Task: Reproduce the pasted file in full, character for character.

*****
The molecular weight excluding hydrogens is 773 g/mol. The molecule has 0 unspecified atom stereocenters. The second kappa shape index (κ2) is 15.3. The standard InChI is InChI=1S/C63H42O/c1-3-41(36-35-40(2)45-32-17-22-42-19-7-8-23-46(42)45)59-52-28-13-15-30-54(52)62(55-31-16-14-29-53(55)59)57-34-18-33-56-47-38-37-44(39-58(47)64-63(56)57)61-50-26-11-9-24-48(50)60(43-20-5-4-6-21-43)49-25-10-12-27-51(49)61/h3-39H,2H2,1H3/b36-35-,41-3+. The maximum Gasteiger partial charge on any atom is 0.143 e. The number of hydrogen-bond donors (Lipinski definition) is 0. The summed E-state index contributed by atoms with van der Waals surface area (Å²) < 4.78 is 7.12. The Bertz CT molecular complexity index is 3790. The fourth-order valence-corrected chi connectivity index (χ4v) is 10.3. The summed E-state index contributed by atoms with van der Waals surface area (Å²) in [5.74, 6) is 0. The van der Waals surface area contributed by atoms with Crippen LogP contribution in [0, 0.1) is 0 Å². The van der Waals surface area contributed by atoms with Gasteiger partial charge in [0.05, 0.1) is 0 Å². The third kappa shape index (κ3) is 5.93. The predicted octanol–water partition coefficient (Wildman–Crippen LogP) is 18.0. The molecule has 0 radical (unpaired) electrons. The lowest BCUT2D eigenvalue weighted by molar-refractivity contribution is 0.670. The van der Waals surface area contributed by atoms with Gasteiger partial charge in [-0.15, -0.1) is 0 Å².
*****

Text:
The molecular weight excluding hydrogens is 773 g/mol. The molecule has 0 unspecified atom stereocenters. The second kappa shape index (κ2) is 15.3. The standard InChI is InChI=1S/C63H42O/c1-3-41(36-35-40(2)45-32-17-22-42-19-7-8-23-46(42)45)59-52-28-13-15-30-54(52)62(55-31-16-14-29-53(55)59)57-34-18-33-56-47-38-37-44(39-58(47)64-63(56)57)61-50-26-11-9-24-48(50)60(43-20-5-4-6-21-43)49-25-10-12-27-51(49)61/h3-39H,2H2,1H3/b36-35-,41-3+. The maximum Gasteiger partial charge on any atom is 0.143 e. The number of hydrogen-bond donors (Lipinski definition) is 0. The summed E-state index contributed by atoms with van der Waals surface area (Å²) < 4.78 is 7.12. The Bertz CT molecular complexity index is 3790. The fourth-order valence-corrected chi connectivity index (χ4v) is 10.3. The summed E-state index contributed by atoms with van der Waals surface area (Å²) in [5.74, 6) is 0. The van der Waals surface area contributed by atoms with Crippen LogP contribution in [0, 0.1) is 0 Å². The van der Waals surface area contributed by atoms with Gasteiger partial charge in [0.05, 0.1) is 0 Å². The third kappa shape index (κ3) is 5.93. The predicted octanol–water partition coefficient (Wildman–Crippen LogP) is 18.0. The molecule has 0 radical (unpaired) electrons. The lowest BCUT2D eigenvalue weighted by molar-refractivity contribution is 0.670. The van der Waals surface area contributed by atoms with Gasteiger partial charge in [-0.15, -0.1) is 0 Å².